One only believed in Him for the miracles that he could benefit from. The other believed in Him for the miracle of salvation. Which is the reason that Jesus came. And that is why that thief was saved.

What is that thing in our hearts that keeps us from being changed that we can’t seem to shake?
For Judas, it was his greed & love for money.
What is it for us?
Is it hatred, envy, anger, self-righteousness, a gossiping tongue, being overly ambitious, being overly competitive…
What is it?
We have to ask The Lord to reveal it to us, & more important, be ready to face what He reveals.
Because, guess what, it is this same area of weakness that Satan too will try to use against us and if we don’t identify it & commit it to God, we too could fall victim, as it states in (Luke 22:3, 4, 6 KJV):

Then entered Satan into Judas surnamed Iscariot, being of the number of the twelve. And he went his way, and communed with the chief priests and captains, how he might betray him unto them. And he promised, and sought opportunity to betray him unto them in the absence of the multitude.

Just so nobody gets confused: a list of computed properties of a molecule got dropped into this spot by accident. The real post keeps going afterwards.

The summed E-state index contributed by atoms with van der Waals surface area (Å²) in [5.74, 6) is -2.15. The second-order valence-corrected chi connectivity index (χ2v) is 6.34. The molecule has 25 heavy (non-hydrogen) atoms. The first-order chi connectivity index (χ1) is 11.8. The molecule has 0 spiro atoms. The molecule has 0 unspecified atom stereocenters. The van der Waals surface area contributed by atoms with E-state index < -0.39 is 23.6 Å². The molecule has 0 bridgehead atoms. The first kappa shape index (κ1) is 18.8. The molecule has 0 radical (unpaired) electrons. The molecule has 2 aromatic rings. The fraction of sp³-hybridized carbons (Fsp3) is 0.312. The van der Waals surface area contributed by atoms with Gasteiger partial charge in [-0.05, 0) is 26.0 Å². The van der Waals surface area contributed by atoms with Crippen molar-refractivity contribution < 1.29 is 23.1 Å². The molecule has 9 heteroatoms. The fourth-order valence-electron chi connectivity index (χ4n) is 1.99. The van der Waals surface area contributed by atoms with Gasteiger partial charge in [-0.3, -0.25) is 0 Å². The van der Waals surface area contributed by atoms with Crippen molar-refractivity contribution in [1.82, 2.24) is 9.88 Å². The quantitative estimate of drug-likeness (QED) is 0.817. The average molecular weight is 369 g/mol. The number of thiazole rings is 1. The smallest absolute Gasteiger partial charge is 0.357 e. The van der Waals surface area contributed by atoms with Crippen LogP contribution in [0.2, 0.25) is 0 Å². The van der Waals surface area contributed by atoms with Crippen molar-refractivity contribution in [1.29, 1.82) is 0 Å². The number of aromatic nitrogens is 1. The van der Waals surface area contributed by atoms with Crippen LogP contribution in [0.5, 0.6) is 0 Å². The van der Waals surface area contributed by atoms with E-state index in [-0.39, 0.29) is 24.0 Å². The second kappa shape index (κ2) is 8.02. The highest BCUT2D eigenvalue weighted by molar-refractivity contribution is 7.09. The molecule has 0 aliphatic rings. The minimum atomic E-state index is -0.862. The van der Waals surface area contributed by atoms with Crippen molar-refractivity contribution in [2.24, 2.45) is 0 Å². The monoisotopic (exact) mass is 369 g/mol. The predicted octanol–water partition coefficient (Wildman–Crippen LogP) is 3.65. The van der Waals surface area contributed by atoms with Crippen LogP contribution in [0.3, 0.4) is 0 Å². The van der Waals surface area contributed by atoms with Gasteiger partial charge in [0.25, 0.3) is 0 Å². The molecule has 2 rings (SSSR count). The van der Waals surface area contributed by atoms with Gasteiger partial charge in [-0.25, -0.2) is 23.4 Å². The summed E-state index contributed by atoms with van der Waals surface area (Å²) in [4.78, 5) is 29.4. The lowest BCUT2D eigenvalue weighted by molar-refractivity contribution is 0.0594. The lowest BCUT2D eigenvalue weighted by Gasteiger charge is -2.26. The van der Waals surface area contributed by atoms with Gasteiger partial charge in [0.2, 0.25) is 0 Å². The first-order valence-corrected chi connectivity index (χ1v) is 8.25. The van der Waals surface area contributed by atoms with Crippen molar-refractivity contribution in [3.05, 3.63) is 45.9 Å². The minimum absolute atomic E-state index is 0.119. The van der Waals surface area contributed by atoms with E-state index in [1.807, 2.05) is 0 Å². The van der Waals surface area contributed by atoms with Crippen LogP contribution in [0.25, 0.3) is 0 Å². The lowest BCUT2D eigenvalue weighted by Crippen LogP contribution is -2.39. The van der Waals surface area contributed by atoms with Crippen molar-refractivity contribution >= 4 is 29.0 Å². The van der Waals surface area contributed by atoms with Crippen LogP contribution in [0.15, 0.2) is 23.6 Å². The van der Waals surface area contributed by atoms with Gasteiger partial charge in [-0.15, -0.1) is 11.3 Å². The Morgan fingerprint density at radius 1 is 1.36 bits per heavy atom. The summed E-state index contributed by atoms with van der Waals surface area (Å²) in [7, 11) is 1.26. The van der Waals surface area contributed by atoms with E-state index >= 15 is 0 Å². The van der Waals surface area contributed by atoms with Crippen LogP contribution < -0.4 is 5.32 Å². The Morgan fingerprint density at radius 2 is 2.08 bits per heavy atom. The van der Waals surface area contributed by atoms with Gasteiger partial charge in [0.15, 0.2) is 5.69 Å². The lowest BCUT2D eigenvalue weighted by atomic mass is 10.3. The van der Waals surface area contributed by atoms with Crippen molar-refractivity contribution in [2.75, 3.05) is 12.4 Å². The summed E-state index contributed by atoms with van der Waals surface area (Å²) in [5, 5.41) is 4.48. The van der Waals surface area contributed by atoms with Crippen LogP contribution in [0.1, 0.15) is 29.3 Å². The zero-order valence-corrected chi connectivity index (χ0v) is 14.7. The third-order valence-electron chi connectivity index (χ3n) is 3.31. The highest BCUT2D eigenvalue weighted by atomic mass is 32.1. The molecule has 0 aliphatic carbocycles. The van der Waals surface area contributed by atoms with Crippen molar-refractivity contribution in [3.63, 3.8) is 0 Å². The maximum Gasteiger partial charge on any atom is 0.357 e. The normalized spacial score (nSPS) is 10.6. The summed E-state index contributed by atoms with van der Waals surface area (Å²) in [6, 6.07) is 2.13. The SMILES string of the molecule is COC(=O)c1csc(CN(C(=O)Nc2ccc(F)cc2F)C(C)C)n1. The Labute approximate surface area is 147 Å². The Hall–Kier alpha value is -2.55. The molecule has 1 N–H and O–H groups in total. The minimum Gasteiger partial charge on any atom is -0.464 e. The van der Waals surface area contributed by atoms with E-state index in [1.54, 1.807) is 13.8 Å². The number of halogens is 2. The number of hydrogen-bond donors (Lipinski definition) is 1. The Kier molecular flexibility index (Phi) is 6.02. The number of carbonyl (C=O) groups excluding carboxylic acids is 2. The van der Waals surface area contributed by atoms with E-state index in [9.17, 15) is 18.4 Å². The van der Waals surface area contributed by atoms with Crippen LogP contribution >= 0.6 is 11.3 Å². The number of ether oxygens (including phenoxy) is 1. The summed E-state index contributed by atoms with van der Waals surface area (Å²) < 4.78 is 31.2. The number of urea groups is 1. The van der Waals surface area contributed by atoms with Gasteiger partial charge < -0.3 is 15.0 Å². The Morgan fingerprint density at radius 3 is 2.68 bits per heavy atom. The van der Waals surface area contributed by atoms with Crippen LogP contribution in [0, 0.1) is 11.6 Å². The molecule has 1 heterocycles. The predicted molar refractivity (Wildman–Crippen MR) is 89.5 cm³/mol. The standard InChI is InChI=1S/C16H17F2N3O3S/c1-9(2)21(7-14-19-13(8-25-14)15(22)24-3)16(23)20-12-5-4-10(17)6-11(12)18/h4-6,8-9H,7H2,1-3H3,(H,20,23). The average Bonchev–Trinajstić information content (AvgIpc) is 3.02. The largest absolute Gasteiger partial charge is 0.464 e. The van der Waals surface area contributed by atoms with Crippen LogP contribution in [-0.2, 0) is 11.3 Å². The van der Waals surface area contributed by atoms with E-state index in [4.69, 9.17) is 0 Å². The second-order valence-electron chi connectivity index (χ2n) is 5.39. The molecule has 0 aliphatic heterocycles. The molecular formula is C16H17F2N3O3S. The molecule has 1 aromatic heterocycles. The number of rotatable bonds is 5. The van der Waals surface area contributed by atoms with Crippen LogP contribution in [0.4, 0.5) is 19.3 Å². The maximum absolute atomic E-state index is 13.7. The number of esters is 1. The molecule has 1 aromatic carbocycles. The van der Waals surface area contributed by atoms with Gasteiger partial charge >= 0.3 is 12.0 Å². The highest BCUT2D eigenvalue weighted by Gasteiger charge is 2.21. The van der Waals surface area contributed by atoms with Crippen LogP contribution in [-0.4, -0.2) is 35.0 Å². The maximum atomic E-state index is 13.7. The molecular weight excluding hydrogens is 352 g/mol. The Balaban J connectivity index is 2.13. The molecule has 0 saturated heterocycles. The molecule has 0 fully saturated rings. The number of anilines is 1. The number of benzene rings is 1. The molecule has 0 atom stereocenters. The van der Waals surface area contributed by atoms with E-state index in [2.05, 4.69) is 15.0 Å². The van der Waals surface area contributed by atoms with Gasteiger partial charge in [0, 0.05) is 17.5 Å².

Yes, Judas was remorseful at having betrayed the innocent Jesus. But by then, it was too late. The truth is that he’d had ample time and opportunity, while he was in the company of Jesus to repent of his heart’s ways. The teachings of Christ revealed them to him, but because he was so consumed & blinded by his own desires, he didn’t change when it mattered.
The Judas syndrome is something that can affect all of us, so let us be weary. Let us be mindful. Let us remain humble. Most importantly, let us allow Christ to work a change in us and remove anything that Satan too can use to rob us of that gift of eternal salvation.

Share your thoughts that you might encourage your brethren.

In Christ.
The handmaid at His feet.
Advertisements

Leave a Reply

Fill in your details below or click an icon to log in:

WordPress.com Logo

You are commenting using your WordPress.com account. Log Out / Change )

Twitter picture

You are commenting using your Twitter account. Log Out / Change )

Facebook photo

You are commenting using your Facebook account. Log Out / Change )

Google+ photo

You are commenting using your Google+ account. Log Out / Change )

Connecting to %s